Plume at Shiveluch Volcano, Kamchatka Peninsula, Russia
Astronaut photograph ISS014-E-17165 was downlinked March 21, 2007, and was captured with a Nikon digital camera. The image is provided by the ISS Crew Earth Observations experiment and the Image Science & Analysis Laboratory, Johnson Space Center. The image in this article has been cropped and enhanced to improve contrast. The International Space Station Program supports the laboratory to help astronauts take pictures of Earth that will be of the greatest value to scientists and the public, and to make those images freely available on the Internet. Additional images taken by astronauts and cosmonauts can be viewed at the NASA/JSC Gateway to Astronaut Photography of Earth.
Shiveluch, one of Kamchatka’s most active volcanoes, began its latest activity with gas and steam emissions in mid- to late March 2007. This image was taken by astronauts aboard the International Space Station (ISS) around mid-morning on or around March 21, 2007. It shows a steam plume, probably containing minor amounts of ash, blowing westward from the summit of the volcano. The astronauts were crossing over the southern tip of Russia’s Kamchatka Peninsula, with a clear view of the volcano about 5 degrees north of the ground track of the ISS. Subsequent eruptions on March 29 and 30 have been recorded by the Kamchatka Volcano Observatory and NASA satellites. Earlier views of the region are also available.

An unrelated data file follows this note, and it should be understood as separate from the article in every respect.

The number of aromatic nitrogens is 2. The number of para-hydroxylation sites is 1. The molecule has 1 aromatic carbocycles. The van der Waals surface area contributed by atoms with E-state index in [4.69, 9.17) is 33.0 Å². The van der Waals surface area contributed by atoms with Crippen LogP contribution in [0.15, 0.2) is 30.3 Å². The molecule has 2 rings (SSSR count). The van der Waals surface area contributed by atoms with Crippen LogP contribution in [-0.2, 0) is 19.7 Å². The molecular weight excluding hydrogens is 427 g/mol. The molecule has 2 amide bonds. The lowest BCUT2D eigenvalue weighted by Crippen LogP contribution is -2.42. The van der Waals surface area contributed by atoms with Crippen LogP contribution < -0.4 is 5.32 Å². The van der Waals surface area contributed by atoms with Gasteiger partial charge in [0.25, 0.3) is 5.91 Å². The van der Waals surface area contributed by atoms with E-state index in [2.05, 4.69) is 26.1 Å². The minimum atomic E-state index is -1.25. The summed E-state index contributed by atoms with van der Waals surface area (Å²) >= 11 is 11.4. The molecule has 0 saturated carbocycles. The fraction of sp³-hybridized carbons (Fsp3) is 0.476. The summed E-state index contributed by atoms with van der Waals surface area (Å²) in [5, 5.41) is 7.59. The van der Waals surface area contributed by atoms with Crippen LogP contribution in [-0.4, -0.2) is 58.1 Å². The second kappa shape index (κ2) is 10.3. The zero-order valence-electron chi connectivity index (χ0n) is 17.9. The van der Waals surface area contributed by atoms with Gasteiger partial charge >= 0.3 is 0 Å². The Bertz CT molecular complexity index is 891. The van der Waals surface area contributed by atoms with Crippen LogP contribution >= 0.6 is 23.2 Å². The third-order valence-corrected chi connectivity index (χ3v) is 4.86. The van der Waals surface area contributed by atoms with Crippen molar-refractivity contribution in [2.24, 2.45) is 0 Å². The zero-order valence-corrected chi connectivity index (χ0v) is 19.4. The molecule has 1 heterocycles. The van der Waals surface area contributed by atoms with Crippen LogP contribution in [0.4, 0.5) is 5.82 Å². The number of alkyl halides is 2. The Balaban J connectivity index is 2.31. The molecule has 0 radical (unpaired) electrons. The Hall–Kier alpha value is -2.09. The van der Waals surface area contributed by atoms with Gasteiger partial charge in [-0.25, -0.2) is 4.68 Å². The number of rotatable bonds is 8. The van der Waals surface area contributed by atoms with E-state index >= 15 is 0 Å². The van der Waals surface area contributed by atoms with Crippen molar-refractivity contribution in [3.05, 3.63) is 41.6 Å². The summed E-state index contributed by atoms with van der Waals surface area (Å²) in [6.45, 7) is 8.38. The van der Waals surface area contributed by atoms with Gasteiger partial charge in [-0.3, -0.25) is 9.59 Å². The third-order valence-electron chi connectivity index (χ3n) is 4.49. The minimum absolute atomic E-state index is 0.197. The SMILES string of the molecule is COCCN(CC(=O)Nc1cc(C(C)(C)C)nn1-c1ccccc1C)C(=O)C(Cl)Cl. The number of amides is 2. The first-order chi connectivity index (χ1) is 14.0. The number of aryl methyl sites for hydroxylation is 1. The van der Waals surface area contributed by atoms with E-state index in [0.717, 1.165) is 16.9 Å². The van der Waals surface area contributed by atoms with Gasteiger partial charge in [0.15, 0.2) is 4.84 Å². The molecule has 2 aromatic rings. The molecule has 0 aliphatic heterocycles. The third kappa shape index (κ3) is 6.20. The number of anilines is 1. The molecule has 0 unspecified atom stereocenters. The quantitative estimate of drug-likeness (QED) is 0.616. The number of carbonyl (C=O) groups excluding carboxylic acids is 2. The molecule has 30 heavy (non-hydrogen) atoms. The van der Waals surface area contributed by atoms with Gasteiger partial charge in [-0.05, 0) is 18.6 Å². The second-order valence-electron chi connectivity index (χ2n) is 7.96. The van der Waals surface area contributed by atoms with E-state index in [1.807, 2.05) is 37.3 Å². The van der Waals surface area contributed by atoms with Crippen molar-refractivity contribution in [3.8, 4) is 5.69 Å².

The volcano’s southern flank, clearly visible in this northeast-looking view, is dominated by a horseshoe-shaped caldera formed during an eruption in the late Pleistocene Epoch (the last ice age, the geologic time period that ended roughly 10,000 years ago). The caldera was subsequently blanketed by additional ash deposits, and in this image is highlighted by the surrounding snow. Shiveluch’s peak is snow-free, its brown color due to exposed rock and ash deposits. The relatively smooth landscape of the south contrasts with the large, steep valleys on the northern slope of the volcano. Low clouds wrap around the eastern part of the mountain, obscuring the lower elevations.
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This image originally appeared on the Earth Observatory. Click here to view the full, original record.